Spotted Bear Ranch is a wilderness ranch where they do guided (fly) fishing and hunting tours (bear and elk). I'll be working as the housekeeper/server. Cory is a guide. And in our off time we'll be hiking and fishing and taking pictures.

So far (we've only been out here 2 weeks) I really enjoy living in the woods (minus the bugs -ie: mosquitoes- and limited access to showers -but I should get use to that soon). I have no concept of what day it is, and, unless I try really hard to think about it, I could completely forget about life back in the "city" and be totally content living out least for the moment.

wildlife count: 3 bears, 4 rabbits, 2 snakes, countless deer, 1 elk, and numerous moose or mountain lion......yet.

Monday, May 31, 2010

Now what?

We have been home for just about a week and a half now. It took us a few days to get acclimated to the time change, as well as just being back in the states in general (for the first few days I was waking up around 5:30am, and then when I would see cumulus clouds I'd think "volcano!").

As glad as we are to be back (real beds, real showers, fresh fruits and vegetables, good beer) we are definitely missing Iceland already. Our trip, to sum it up in one word, was epic. I don't believe I have ever been on a trip where I have seen so many amazing sights, met so many friendly people, or come away from a trip and instantly wished I could go I was epic. (*more pictures have been posted. it's most certainly not all of them, but it's Iceland in a very small nutshell*)

The time has come now (after almost two full months off) to go back to work (if it can be called that). We have made it back to Whitefish, MT and are in the midst unpacking from Iceland and repacking to head out to the woods. Spotted Bear Ranch (in the Bob Marshall Wilderness) will be our new home for the next few months.......and I'm sure it, too, will be an adventure filled summer.

Thursday, May 20, 2010


I'm in the process of editing down my pictures (I think I had a little over 1,000 that I downloaded onto my computer.....though most were repeats that needed to be deleted). It's been demanded that I start posting, so I've put few pictures up. Keep checking back for more.

Wednesday, May 19, 2010

Home Again

Four weeks is a long time to be living out of a backpack in a country where you don't understand the language (and don't even have any comprehension of it at all because once you think you've figured out how to say one simple word and then say it in front of a local you find that you still have it totally wrong).

Four weeks is a long time to be constantly one the move, afraid that by staying in one place for too long means you will have to forfeit seeing something else (and that just can't happen in a place where everything you see is pretty much the coolest thing you have ever seen in your life).

Four weeks, however, was not long enough to see everything I wanted to see. This trip has been one of the best, most amazing experiences I have ever had, and, though I'm ready to be back home, I'm truly going to miss that little island of ice and fire.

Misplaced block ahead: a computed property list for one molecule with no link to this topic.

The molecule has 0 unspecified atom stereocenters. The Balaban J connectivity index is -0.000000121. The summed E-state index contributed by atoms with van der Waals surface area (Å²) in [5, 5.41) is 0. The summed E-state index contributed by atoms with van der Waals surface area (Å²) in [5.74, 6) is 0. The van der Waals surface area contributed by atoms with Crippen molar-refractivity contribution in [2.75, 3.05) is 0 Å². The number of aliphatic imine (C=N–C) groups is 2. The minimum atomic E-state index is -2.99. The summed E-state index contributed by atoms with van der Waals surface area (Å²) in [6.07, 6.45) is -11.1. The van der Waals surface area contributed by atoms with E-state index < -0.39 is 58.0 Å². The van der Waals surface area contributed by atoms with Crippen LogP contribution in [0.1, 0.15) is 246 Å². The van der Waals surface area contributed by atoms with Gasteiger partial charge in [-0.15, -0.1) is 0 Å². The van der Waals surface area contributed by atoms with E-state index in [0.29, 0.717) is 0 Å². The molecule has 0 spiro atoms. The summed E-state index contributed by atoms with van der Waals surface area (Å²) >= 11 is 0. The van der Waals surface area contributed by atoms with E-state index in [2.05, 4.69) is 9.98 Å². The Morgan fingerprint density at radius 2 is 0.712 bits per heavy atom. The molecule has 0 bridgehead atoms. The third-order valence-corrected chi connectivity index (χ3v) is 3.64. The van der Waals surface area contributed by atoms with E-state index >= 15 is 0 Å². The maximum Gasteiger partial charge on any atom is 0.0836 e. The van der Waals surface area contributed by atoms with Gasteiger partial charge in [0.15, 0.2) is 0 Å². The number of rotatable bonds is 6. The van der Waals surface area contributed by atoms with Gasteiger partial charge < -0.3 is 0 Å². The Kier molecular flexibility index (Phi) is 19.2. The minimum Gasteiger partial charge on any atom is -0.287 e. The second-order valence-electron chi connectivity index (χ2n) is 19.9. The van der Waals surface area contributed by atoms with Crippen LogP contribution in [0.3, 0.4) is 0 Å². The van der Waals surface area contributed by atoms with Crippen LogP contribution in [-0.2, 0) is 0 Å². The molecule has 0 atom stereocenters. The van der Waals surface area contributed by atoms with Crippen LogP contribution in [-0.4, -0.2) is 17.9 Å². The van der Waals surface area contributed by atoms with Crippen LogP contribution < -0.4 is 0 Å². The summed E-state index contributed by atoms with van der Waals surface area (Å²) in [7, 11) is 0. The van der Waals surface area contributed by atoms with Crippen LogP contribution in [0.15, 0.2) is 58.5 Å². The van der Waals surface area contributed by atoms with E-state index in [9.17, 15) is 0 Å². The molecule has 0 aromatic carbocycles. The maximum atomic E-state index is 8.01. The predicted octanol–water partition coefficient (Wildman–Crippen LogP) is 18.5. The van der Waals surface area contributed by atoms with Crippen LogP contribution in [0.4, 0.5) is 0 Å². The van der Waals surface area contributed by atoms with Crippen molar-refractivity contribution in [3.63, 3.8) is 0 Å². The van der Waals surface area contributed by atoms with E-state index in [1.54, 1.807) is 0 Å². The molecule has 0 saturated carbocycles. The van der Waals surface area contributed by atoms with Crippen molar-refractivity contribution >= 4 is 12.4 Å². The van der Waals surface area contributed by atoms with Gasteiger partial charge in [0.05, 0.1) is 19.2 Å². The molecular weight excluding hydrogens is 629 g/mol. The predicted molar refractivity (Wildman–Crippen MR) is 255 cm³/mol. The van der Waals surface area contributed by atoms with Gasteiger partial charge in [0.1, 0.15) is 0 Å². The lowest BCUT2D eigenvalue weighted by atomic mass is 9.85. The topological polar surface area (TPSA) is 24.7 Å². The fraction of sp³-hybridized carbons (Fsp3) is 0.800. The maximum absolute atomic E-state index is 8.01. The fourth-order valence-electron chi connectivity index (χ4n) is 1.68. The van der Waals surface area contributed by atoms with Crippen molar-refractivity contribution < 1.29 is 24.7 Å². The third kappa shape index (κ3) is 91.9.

.........though, I can't say I'm not excited for showers with real towels and beds with real sheets.........Good bye Iceland. Hello's good to be back.

My Birthday in Reykjavik

I can't say that it was the most wildly exciting birthday I've every had, and by "wildly exciting" I mean it wasn't spent in a drunken haze with shots and beers and absolutely no recollection of the happenings when I woke up this morning (though, some of that had to do with the fact that there wasn't that much money left over in my travel fund, and piss-beer for $7 isn't really what I wanted to drink on my birthday).......but I did have fun, I did spend it in Iceland, I did have a couple celebratory beers, and I did spend it exactly they way I wanted to; walking around the city on the last full day of the trip with friends.

Tuesday, May 18, 2010

The Westman Islands

History Lesson: The Westman Islands (or Vestmannaeyjar in Icelandic) were created from volcanic activity, the most recent being Surtsey in 1965. The largest, and only inhabited Island, is Heimaey, to which we made an impromptu, and very last minute, visit. (We had met a couple of French-Canadian girls in a hostel the day before who said they were going to visit the islands and how cheap it was, so, of course, we then had to look into it and go as well) In 1973 an unknown volcano (Eldafell) erupted, burying part of the town in lava and enlarging the island. Afraid that the lava was going to close off access to the port, the people brought in giant water guns and sprayed the oncoming lava flow with sea water to slow it down, and hopefully stop it. Luckily it worked, nobody died, and the port was saved.

Fast-forward 37 years. Eyjafjallajökull is now the erupting volcano, and the only way to get to Heimaey is to take a three hour ferry (since air traffic is most likely going to be canceled).

We arrived on Heimaey) often called ''the pearls of Iceland'' in may travel and guide books) in the midst of an ash storm. It was like landing in a war zone. Ash and dust filled the air, coating everything in a blanket of grey. The streets were practically deserted, and those that were out (walking or driving) donned dust masks, and the police that were patrolling the streets were handing out masks to those who didn´t have any.